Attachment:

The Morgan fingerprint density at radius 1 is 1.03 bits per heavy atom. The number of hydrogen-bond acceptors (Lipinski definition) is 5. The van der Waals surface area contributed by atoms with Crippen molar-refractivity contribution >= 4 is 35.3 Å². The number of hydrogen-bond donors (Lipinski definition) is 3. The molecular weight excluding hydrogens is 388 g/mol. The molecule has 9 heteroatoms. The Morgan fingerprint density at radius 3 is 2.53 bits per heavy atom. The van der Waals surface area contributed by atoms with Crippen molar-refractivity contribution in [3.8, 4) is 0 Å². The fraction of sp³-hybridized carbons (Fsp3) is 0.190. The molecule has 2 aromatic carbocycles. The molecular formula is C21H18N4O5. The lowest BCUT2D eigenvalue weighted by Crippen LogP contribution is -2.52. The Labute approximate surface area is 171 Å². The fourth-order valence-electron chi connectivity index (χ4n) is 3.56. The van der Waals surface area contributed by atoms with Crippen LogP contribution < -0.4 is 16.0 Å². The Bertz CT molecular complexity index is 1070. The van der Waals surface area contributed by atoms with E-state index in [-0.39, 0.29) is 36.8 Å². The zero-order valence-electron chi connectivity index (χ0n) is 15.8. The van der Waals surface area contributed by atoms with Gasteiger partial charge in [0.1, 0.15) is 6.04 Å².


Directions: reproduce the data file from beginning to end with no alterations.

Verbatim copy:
The Morgan fingerprint density at radius 1 is 1.03 bits per heavy atom. The number of hydrogen-bond acceptors (Lipinski definition) is 5. The van der Waals surface area contributed by atoms with Crippen molar-refractivity contribution >= 4 is 35.3 Å². The number of hydrogen-bond donors (Lipinski definition) is 3. The molecular weight excluding hydrogens is 388 g/mol. The molecule has 9 heteroatoms. The Morgan fingerprint density at radius 3 is 2.53 bits per heavy atom. The van der Waals surface area contributed by atoms with Crippen molar-refractivity contribution in [3.8, 4) is 0 Å². The fraction of sp³-hybridized carbons (Fsp3) is 0.190. The molecule has 2 aromatic carbocycles. The molecular formula is C21H18N4O5. The lowest BCUT2D eigenvalue weighted by Crippen LogP contribution is -2.52. The Labute approximate surface area is 171 Å². The fourth-order valence-electron chi connectivity index (χ4n) is 3.56. The van der Waals surface area contributed by atoms with Crippen LogP contribution < -0.4 is 16.0 Å². The Bertz CT molecular complexity index is 1070. The van der Waals surface area contributed by atoms with E-state index in [-0.39, 0.29) is 36.8 Å². The zero-order valence-electron chi connectivity index (χ0n) is 15.8. The van der Waals surface area contributed by atoms with Gasteiger partial charge in [0.1, 0.15) is 6.04 Å².